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© St. Petersburg Times
published March 2, 2003
The paint on Justin Klier's '72 Chevy Malibu is dull and dirty white. The interior is black and frayed. The engine is hard to start. The car is twice as old as Justin and by all rights has earned a parking space in the junkyard.
But none of these facts has mattered to Justin. He is 17 and prone, like all kids his age, to dreaming.
He was going to learn how to be a mechanic by working on this car. He was going to restore the Malibu to its sporty good looks.
So Justin installed a new flywheel and starter, a front-end suspension kit, a rear axle, new parts for the exhaust system and a new hood. He spent $1,000 to get rid of the rust and installed a new stereo so he could play his heavy metal CDs.
Last Sunday, Justin woke to find the Malibu gone from the driveway of his home in Pinellas Park. He called the police. Justin said he was told that they might come across the Malibu only if an officer had a reason to do a plate check on a car he saw. About 160 cars get stolen every year in Pinellas Park. The cops have many other things to do.
Justin fought to find a way to accept what had happened. He tried to play the stoic. Justin is not a big talker. "I just figured," he said flatly the other day, "I would never see it again."
So the phone call was the last thing Justin imagined. It came early Tuesday morning. The car had been found in an alley off 44th Street S in St. Petersburg.
Worse things are done to stolen cars. Sometimes they are trashed beyond repair or set on fire. But worse is a relative term. If you have poured every nickel you have into the car, if you have spilled your sweat and skinned your knuckles on it, the damage looks different. "Hideous" was how Justin described it.
The tires and rims were gone. The steering column was torn open and a gaggle of wires dangled from the dashboard. The stereo was history. So were his CDs and his tools. The carburetor, air filter and battery were pulled from the engine. A hole had been ripped in the trunk.
Even the plastic covers for the door locks were gone. So were the sideview mirrors. "I had a lot of change in there," Justin said. "They took the change but left the pennies."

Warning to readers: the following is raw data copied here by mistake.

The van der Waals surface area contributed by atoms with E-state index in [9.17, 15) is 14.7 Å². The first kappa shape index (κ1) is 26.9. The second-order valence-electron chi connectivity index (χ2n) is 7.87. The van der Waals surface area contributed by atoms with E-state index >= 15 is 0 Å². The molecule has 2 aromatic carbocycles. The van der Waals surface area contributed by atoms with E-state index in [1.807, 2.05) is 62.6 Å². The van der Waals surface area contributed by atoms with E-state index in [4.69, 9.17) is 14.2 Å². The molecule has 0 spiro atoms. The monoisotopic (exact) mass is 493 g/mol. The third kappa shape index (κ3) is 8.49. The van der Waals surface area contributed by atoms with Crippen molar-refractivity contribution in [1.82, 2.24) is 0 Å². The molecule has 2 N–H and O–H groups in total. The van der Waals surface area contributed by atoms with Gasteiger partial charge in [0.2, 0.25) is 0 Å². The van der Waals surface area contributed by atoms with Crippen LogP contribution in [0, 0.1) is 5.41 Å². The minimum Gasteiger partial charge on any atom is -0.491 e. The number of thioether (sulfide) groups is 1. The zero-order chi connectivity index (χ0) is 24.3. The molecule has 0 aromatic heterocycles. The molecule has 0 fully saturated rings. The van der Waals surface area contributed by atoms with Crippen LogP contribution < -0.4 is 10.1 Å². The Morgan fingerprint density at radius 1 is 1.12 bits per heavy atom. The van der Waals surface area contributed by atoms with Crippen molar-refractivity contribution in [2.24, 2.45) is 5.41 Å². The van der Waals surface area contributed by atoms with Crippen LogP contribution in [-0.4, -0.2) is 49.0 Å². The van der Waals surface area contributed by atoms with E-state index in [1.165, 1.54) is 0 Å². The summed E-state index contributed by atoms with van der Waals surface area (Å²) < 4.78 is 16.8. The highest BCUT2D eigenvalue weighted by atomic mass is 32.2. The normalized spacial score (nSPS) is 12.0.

Even with all that damage, the car was fixable. Or so Justin figured. He worked on the Chevy for a few of days, just glad to have it back in his driveway.
Came Saturday, and Justin tried to start the Chevy. He stuck his head under the hood. The news couldn't have been worse. The thief had cracked the engine block. The engine was a total loss.
Now Justin needs a car to get around. He has to find a way to pay for it. The dreams of restoring the Chevy have been put on hold. The engine block alone will cost what for him is a small fortune, a steep number on his part-time pay from a job at Eckerd's. He still owes his mother what he borrowed when he bought the car a year ago.
The theft of his car shocked Justin, the way the first brush with the real world tends to do to a kid. He was so trusting before. He'd even leave the Malibu parked with the windows open when he stopped at the mall or Dunkin' Donuts. No more.
The thing he wants most -- other than another car to get around in -- is a garage where he can work on the Malibu in private. For he believes the thief was watching him work on it in the front yard before deciding to strike. "It's pretty creepy, if you ask me," Justin said.
He has long had a plan to paint the Malibu black with blue stripes when the restoration is finished. Black and blue. They're the color of a bruise -- fitting under the circumstances, because getting his car stolen was a bruising experience for Justin.
But the dream remains. The Malibu is still in his driveway. Justin can't bear to part with it -- or the dream that had him bending over an engine, a wrench in his hand, working his way into manhood.
-- You can reach Mary Jo Melone at firstname.lastname@example.org or (813) 226-3402.